Not doing immediate rematches also gives the UFC the opportunity to develop both fighters when they’re coming off a hot fight instead of forcing the issue and only having the decisive winner to develop into a star. Again look at Frank Mir-Brock Lesnar, with the controversy and interest in their first match there would be a perfectly reasonable argument for booking an immediate rematch between the two. Had they done so then one of two things would have happened – either Brock Lesnar destroys Mir in the semi-main of a pay per view that would have done about 700,000 buys or Mir catches Lesnar again and ‘The Next Big Thing’ gets cut before he can learn the fundamentals of submission defense. Allowing the issue to rest meant that both fighters could develop into bigger stars and when the stars aligned for a rematch the following year, it had became a far bigger fight. The same could be true with Silva vs. Sonnen; if Silva was to successfully defend his title against other top contenders then you add to groundswell for the man who pushed him the hardest to be given his rematch. For Sonnen having a couple of matches before again facing Silva would give him the chance to develop a grappling game that would not only stop him getting caught in submissions but give him more options offensively on the ground. Of course there’s always the risk with such matchmaking that if one fighter loses you’ve missed out on the chance to book the biggest match. However, as we’ve seen with the likes of Griffin-Shogun, Evans-Liddell and Carwin-Mir the UFC is adept at making matches that will create a marketable contender whoever wins.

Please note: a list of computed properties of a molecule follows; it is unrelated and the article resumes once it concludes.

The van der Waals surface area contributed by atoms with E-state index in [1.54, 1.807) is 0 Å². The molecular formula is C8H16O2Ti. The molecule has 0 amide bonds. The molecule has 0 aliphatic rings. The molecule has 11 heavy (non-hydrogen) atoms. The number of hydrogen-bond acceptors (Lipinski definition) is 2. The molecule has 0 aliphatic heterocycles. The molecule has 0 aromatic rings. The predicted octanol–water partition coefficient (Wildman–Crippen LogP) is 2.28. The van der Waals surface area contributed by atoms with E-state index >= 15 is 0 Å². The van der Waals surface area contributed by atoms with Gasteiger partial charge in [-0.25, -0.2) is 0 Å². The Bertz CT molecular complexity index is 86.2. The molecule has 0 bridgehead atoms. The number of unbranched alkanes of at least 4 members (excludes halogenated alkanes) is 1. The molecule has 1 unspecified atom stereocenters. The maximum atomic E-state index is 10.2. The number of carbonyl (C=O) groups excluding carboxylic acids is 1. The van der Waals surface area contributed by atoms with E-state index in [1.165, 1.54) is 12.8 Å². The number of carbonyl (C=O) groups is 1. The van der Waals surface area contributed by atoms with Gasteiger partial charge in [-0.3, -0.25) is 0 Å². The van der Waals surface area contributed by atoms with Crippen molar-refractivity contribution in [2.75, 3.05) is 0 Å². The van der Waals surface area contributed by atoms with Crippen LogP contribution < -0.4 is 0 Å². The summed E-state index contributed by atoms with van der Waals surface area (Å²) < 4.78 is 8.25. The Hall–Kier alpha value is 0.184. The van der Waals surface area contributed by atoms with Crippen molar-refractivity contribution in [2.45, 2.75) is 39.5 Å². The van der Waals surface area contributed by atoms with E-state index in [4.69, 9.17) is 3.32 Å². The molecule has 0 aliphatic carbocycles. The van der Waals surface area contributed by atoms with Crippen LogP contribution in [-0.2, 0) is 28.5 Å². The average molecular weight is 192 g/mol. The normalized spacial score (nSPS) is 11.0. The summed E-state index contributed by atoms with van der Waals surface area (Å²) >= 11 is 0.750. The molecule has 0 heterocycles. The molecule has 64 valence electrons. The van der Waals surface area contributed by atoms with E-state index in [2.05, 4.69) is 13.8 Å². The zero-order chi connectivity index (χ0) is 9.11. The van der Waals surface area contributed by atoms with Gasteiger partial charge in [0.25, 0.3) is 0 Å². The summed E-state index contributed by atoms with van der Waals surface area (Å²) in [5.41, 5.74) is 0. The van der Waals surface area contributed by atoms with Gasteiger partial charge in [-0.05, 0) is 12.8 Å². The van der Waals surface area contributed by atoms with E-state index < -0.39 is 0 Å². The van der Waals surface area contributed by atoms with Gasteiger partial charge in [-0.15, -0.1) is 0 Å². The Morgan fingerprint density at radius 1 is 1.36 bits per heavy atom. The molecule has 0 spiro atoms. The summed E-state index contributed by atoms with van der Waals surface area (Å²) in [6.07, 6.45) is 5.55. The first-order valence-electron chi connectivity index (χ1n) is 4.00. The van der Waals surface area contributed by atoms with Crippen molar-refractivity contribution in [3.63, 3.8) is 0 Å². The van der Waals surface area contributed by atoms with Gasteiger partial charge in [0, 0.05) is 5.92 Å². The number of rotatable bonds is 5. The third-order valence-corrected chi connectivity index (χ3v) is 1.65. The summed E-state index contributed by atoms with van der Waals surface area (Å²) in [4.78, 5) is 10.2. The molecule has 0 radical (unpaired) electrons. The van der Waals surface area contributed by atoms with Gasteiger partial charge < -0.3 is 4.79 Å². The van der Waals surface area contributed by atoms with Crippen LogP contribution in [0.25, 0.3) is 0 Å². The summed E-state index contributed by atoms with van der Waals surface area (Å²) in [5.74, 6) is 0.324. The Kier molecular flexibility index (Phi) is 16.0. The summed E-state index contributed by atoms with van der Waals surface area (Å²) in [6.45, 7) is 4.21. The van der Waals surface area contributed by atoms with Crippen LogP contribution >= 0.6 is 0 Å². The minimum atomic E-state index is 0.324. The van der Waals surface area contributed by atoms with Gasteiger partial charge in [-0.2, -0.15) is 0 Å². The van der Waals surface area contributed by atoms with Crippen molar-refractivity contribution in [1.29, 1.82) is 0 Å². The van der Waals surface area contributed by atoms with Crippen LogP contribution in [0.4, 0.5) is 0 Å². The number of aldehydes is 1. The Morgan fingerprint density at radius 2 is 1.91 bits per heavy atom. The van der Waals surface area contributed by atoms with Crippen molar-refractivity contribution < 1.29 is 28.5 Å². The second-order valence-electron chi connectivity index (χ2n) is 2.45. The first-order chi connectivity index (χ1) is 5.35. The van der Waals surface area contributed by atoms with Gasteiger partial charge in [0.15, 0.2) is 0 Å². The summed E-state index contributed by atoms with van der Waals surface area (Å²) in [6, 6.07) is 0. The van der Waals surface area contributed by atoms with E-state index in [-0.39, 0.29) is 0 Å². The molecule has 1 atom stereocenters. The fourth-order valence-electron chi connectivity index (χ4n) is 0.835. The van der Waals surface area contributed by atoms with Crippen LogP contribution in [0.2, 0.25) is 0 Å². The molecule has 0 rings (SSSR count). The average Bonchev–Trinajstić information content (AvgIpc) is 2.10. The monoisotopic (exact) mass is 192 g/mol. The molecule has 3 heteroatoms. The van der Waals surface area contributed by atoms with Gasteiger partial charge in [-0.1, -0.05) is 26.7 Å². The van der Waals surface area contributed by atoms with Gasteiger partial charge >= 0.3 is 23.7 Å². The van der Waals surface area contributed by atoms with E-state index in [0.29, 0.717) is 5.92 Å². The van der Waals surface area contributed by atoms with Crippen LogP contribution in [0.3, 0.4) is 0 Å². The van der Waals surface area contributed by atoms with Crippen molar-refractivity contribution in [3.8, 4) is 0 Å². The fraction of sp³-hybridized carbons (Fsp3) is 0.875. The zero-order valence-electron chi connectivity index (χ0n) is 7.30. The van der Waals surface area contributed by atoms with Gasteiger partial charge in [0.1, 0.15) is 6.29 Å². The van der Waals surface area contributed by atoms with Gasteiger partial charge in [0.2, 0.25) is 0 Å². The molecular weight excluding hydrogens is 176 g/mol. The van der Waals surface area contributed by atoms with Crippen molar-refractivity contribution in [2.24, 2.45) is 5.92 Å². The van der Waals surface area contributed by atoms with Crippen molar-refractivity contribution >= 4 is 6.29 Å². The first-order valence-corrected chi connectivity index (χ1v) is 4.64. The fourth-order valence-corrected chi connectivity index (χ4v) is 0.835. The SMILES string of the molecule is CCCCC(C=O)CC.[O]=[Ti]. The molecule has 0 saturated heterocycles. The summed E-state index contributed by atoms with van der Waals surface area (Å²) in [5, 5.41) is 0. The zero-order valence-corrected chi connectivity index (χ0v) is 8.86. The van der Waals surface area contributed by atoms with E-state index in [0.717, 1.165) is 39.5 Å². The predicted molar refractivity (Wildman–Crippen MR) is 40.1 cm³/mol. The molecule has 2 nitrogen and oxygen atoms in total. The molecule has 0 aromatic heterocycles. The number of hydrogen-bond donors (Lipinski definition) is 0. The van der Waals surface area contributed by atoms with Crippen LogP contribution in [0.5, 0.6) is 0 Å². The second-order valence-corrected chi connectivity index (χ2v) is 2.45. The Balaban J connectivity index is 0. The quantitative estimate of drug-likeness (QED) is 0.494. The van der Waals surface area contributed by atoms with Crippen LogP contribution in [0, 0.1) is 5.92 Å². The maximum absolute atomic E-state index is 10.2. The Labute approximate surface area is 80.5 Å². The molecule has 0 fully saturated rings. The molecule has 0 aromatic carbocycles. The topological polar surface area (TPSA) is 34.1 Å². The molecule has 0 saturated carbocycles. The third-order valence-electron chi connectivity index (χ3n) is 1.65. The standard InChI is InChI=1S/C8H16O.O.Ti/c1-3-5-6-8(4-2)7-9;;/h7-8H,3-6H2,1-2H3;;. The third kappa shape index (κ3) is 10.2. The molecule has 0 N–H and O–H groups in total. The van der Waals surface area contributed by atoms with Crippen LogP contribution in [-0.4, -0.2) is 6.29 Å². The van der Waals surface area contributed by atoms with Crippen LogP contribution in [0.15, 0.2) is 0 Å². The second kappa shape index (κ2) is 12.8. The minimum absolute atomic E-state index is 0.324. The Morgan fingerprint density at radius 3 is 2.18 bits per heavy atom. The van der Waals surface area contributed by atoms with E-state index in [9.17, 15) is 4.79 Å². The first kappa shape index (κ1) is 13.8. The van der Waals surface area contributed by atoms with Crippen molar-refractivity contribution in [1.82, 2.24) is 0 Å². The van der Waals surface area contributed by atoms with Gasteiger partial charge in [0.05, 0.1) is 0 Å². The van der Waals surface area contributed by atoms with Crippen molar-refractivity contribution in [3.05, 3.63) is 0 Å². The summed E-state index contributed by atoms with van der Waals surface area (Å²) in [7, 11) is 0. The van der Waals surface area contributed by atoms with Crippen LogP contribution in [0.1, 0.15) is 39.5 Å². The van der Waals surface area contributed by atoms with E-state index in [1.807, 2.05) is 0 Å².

There is also a broader point about what message you send out to fans if you start rewarding fighters for impressing en route to losing in main events over allowing those who have won on the undercard to move forward. The UFC has trained fans to care about supporting fights because that’s where tomorrow’s superstars and title contenders come from. Whereas in boxing, this year has already seen Joshua Clottey, Andre Dirrell, Miguel Cotto and Juan Diaz all receive world title fights despite clearly losing their last fights the UFC has seen the likes of Shane Carwin, Frankie Edgar and Chael Sonnen earn world title shots by putting together a run of victories.
This also has the positive consequence of emphasizing how the UFC is a dynamic organization where fighters move into and out of contention based on what they do in the Octagon, not on their reputation. This has caused them to make previously dominant champions such as Matt Hughes, George St. Pierre and Chuck Liddell return to the undercard in an attempt to earn their rematch. In doing so they take the risk that a superstar may not get the necessary win(s) to move back into title contention but it helps reassure fans that the promotion doesn’t play favorites and shows that a title fight is something that always has to earn. Given that most world champions now only defend twice a year, doing an immediate rematch of a great world title fight basically freezes the title for a year. This causes the division to stagnate, denying other contenders to chance to move to the next level and ultimately challenge for the title.
There is no question that Chael Sonnen has made a name for himself with his trash talking over the past few months and his performance in the Octagon at UFC 117. Today he is a bona fide superstar and fully deserves to fight in the big matches at the top end of the card. And yes I can see the argument that as an immediate rematch seems such a bigger match than anything else at 185Ibs the UFC should strike while the iron is hot. But the UFC has refused to protect challengers much more marketable than Chael Sonnen, has refused to reward defeats much more glorious than Sonnen’s and waited to book bigger rematches than Silva-Sonnen II. No one could begrudge Chael Sonnen if he does get a second opportunity at the world title; I just hope that he is made to earn it like everyone else.
Tags: anderson silva, Chael Sonnen, Mixed Martial Arts, UFC 117, ufc middleweight division